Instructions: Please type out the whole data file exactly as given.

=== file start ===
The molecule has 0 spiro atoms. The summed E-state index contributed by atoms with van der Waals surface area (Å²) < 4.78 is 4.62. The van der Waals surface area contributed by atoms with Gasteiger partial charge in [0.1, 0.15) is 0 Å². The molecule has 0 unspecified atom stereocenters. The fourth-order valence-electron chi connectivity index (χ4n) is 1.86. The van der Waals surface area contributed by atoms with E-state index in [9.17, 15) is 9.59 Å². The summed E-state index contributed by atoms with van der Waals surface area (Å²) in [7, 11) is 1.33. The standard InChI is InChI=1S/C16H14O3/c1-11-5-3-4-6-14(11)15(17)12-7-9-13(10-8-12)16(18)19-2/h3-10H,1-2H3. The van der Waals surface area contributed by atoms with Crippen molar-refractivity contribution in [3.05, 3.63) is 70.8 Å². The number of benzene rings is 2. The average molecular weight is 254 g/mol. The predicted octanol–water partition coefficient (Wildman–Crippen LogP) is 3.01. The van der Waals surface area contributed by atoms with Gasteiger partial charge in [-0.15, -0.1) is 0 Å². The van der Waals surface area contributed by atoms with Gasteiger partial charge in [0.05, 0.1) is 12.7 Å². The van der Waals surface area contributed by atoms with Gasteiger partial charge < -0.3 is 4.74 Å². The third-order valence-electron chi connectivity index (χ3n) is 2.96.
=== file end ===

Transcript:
The molecule has 0 spiro atoms. The summed E-state index contributed by atoms with van der Waals surface area (Å²) < 4.78 is 4.62. The van der Waals surface area contributed by atoms with Gasteiger partial charge in [0.1, 0.15) is 0 Å². The molecule has 0 unspecified atom stereocenters. The fourth-order valence-electron chi connectivity index (χ4n) is 1.86. The van der Waals surface area contributed by atoms with E-state index in [9.17, 15) is 9.59 Å². The summed E-state index contributed by atoms with van der Waals surface area (Å²) in [7, 11) is 1.33. The standard InChI is InChI=1S/C16H14O3/c1-11-5-3-4-6-14(11)15(17)12-7-9-13(10-8-12)16(18)19-2/h3-10H,1-2H3. The van der Waals surface area contributed by atoms with Crippen molar-refractivity contribution in [3.05, 3.63) is 70.8 Å². The number of benzene rings is 2. The average molecular weight is 254 g/mol. The predicted octanol–water partition coefficient (Wildman–Crippen LogP) is 3.01. The van der Waals surface area contributed by atoms with Gasteiger partial charge in [-0.15, -0.1) is 0 Å². The van der Waals surface area contributed by atoms with Gasteiger partial charge in [0.05, 0.1) is 12.7 Å². The van der Waals surface area contributed by atoms with Gasteiger partial charge < -0.3 is 4.74 Å². The third-order valence-electron chi connectivity index (χ3n) is 2.96.